The US has threatened to target historical sites of Iran, if Iran retaliates to attack US in revenge. This is a breach of JUS COGENS as targeting cultural sites amounts to a a war crime.
What Is Jus Cogens?
- The jus cogens rules have been sanctioned by the Vienna Conventions on the Law of Treaties of 1969 and 1986. According to both Conventions, a treaty is void if it breaches jus cogens rules.
- Jus Cogens or ius cogens, meaning “compelling law” in Latin, are rules in international law that are peremptory or authoritative, and from which states cannot deviate.
- These norms cannot be offset by a separate treaty between parties intending to do so, since they hold fundamental values.
- Today, most states and international organisations accept the principle of jus cogens, which dates back to Roman times.
What does the convention say?
- Article 53 of the 1969 Convention says: “A treaty is void if, at the time of its conclusion, it conflicts with a peremptory norm of general international law.
- For the purposes of the present Convention, a peremptory norm of general international law is a norm accepted and recognized by the international community of States as a whole as a norm.
- From this no derogation is permitted and which can be modified only by a subsequent norm of general international law having the same character.
- Article 64 says- If a new peremptory norm of general international law emerges, any existing treaty which is in conflict with that norm becomes void and terminates.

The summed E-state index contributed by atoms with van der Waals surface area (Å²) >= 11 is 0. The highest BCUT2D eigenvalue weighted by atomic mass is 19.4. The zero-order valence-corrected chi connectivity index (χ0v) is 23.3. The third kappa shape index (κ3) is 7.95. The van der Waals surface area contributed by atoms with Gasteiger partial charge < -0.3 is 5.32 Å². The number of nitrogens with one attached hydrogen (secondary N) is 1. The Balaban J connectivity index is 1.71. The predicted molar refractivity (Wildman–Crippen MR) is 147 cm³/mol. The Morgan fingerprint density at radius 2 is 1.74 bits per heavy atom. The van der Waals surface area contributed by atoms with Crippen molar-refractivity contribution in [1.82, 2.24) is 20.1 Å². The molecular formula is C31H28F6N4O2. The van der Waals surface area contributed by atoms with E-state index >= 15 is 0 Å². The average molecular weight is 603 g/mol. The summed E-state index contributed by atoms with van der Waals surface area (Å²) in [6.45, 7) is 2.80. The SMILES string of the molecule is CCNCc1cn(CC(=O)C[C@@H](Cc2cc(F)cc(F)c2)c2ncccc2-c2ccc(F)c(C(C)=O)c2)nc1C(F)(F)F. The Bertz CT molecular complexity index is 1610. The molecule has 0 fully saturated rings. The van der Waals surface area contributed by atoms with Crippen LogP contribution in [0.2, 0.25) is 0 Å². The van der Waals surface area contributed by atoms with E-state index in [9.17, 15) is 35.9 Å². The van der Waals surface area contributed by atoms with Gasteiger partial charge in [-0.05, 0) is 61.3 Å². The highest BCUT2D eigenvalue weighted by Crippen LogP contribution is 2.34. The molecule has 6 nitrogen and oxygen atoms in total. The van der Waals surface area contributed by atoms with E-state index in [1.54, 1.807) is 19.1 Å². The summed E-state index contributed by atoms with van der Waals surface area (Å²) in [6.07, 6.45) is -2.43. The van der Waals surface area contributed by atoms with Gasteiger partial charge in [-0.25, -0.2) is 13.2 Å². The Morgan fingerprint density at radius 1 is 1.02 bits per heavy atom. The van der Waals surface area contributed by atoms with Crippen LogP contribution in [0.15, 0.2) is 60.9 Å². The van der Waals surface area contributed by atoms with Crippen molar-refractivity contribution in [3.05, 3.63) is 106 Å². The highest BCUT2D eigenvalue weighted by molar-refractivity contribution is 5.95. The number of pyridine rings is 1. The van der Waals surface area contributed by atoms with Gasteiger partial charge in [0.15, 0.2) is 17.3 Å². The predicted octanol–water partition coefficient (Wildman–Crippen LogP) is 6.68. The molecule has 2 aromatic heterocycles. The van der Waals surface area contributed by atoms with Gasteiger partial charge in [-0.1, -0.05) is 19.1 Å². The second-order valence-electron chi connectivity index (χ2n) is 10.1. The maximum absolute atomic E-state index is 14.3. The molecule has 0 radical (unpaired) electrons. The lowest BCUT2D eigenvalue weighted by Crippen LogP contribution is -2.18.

- Besides treaties, unilateral declarations also have to abide by these norms.
What is included in jus cogens?
- So far, an exhaustive list of jus cogens rules does not exist.
- However, the prohibition of slavery, genocide, racial discrimination, torture, and the right to self-determination are recognised norms.
- The prohibition against apartheid is also recognised as a jus cogens rule, from which no derogation is allowed, since apartheid is against the basic principles of the UN.
What is the problem with targeting cultural heritage?
- Following the unparalleled destruction of cultural heritage in World War II, the nations of the world adopted at The Hague in 1954, The Convention for the Protection of Cultural Property in the Event of Armed Conflict.
- It was the first international treaty focussed exclusively on the protection of cultural heritage during war and armed conflict.
- The Convention defined cultural property as “movable or immovable property of great importance to the cultural heritage of every people, such as monuments of architecture, art or history, whether religious or secular; archaeological sites….”, etc.
- There are currently 133 signatories to Convention, including countries that have acceded to and ratified the treaty.
- Both the United States and Iran (as well as India) signed the Convention on May 14, 1954, and it entered into force on August 7, 1956.
- The Rome Statute of 1998, the founding treaty of the International Criminal Court, describes as a “war crime” any intentional attack against a historical monument, or a building dedicated to religion, education, art, or science.